A federal appeals court blocked bans on LGBTQ “conversion therapy” for minors on Friday, finding that two Florida cities violate the First Amendment with laws that seek to protect children from the harmful and discredited practice. Both judges in the majority are Federalist Society members appointed by President Donald Trump. Their decision rejects the mountain of evidence that “conversion therapy” substantially increases young people’s risk of depression and suicide. Indeed, the majority explicitly found that the government lacks a compelling interest in protecting minors from the practice, dismissing the consensus among mainstream medical groups that “conversion therapy” is dangerous and ineffective.
Friday’s decision by the 11th U.S. Circuit Court of Appeals involves nearly identical laws passed by Boca Raton and Palm Beach County. Both measures prohibit licensed counselors from attempting to change a minor’s sexual orientation or gender identity. They do not apply to adult patients or unlicensed counselors, such as faith leaders or parents. Two licensed therapists challenged the laws, alleging that they violated their free speech rights. They argued that the First Amendment protects their ability to “convert” LGBTQ children without fear of losing their license.
Two other federal appeals courts have rejected such arguments, finding no constitutional flaw in these laws. And today, “conversion therapy” bans are widespread: 20 states, the District of Columbia, Puerto Rico, and at least 83 municipalities have forbidden the practice for minors. By a 2–1 vote, however, the 11th Circuit declared that Boca Raton and Palm Beach County’s bans—and, by extension, all the rest—are unconstitutional. The two judges in the majority were Britt Grant and Barbara Lagoa.* Grant, who authored the opinion, found that the bans restrict speech on the basis of content and viewpoint, triggering strict scrutiny. Thus, the laws must be “narrowly tailored to serve a compelling interest.”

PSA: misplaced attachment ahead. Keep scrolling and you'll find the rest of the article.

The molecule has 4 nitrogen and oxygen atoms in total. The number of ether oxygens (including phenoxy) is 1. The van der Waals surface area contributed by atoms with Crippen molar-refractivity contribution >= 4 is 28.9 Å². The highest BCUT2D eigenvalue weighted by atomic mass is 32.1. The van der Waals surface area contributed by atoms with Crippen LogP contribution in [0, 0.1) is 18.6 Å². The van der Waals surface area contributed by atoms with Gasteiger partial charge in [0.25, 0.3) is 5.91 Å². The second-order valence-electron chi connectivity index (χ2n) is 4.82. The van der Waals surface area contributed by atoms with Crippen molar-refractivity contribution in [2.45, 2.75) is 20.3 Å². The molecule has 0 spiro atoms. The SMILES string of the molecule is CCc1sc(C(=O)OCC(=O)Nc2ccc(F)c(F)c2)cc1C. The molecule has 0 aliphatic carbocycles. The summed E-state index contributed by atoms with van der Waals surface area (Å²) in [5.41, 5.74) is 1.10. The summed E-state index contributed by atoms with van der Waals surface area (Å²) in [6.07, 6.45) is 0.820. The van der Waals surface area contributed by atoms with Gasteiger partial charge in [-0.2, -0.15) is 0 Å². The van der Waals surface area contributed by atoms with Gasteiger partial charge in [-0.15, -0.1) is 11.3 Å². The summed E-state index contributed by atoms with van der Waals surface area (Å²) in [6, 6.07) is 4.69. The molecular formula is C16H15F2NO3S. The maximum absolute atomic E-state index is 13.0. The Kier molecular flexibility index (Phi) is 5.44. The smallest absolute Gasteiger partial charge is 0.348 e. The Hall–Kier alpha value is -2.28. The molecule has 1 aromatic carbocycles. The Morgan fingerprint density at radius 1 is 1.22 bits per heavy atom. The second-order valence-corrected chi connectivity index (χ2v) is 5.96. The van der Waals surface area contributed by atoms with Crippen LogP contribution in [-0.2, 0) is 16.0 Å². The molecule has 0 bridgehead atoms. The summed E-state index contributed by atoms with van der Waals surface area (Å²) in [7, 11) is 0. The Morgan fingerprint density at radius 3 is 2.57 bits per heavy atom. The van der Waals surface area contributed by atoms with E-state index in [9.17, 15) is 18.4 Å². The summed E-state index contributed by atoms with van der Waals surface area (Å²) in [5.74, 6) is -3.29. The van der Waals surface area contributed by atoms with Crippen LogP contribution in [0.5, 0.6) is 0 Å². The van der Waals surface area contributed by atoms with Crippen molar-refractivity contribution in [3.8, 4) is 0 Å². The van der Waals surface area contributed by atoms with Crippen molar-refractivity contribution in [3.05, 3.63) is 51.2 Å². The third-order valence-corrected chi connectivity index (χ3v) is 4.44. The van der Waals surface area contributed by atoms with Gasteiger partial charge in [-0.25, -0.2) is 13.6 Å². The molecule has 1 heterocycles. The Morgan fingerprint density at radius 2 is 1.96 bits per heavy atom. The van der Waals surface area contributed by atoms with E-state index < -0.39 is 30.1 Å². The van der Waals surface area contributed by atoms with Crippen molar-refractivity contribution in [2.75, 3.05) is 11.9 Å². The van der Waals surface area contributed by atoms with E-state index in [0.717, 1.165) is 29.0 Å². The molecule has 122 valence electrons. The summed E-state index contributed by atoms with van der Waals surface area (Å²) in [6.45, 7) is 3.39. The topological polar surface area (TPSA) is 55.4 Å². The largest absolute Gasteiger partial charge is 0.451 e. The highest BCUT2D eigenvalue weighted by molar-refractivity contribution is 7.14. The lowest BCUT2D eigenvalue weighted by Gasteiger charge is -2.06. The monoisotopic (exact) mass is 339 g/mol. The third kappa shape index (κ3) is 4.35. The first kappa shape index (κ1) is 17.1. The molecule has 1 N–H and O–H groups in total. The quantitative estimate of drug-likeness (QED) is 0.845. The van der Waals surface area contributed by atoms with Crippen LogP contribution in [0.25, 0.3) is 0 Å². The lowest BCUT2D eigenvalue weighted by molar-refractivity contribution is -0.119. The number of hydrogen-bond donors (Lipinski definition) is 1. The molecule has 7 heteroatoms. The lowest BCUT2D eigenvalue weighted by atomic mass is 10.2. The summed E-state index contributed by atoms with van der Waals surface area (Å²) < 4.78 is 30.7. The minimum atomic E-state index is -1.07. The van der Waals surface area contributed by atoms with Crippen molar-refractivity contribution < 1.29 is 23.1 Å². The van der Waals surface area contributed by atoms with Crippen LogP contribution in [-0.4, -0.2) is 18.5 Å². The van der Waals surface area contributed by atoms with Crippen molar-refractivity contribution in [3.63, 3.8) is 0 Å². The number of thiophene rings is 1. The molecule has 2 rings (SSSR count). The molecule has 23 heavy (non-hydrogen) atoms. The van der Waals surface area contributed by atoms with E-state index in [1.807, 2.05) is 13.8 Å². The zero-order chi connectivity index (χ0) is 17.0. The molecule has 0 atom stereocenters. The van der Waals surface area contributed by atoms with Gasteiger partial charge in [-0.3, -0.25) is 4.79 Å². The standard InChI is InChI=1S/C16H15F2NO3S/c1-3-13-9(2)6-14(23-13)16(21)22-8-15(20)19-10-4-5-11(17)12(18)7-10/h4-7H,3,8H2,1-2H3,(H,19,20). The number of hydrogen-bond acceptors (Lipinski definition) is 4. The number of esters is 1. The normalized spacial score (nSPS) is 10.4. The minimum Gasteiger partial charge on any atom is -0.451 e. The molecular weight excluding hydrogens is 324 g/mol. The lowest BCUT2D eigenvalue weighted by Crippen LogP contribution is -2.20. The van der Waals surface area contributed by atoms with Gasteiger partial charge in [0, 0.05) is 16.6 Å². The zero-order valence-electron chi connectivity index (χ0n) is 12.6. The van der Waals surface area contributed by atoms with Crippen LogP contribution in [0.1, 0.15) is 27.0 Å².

Grant then announced that shielding LGBTQ minors from “conversion therapy” is not a compelling interest under the First Amendment. Boca Raton, Palm Beach County, and multiple advocacy groups provided the court with studies documenting the harm that “conversion therapy” inflicts on children. Grant rejected this evidence as speculative. “When examined closely,” she wrote, “these documents offer assertions rather than evidence,” citing a “lack of empirical studies.” Grant concluded that America’s medical associations were really trying to impose their own pro-LGBTQ views on counselors, writing that “professional societies’ opposition to speech” cannot justify “censorship” of anti-LGBTQ therapists.
As Judge Beverly Martin, a Barack Obama appointee, noted in her dissent, Grant’s position creates a perverse quandary for the government. There are not more empirical studies of “conversion therapy” on minors because the American Psychological Association has found that such studies are “not ethically permissible.” As the APA explained, “to do such research with vulnerable minors who cannot themselves provide legal consent would be out of the question for institutional review boards to approve.” So, according to the majority, “conversion therapy” bans might be constitutional if they are supported by research that will never be conducted because it would hurt children. Until then, the government can do nothing to spare minors from this practice. As Martin put it, “one implication of the majority holding is that because [conversion therapy] is too dangerous to study, children can continue to be subjected to it.”
Martin also pointed out that, by denying the odious effects of “conversion therapy” on children, the majority ignored copious evidence that the practice is, indeed, terribly destructive. She listed the many “institutions of science, research, and practice” that have found conversion therapy “to pose real risks of harm on children.” These organizations include the APA, the American Academy of Pediatrics, the American Psychiatric Association, the American Psychological Association Council of Representatives, the American Psychoanalytic Association, the American Academy of Child and Adolescent Psychiatry, the American School Counselor Association, the U.S. Department of Health and Human Services, and the World Health Organization.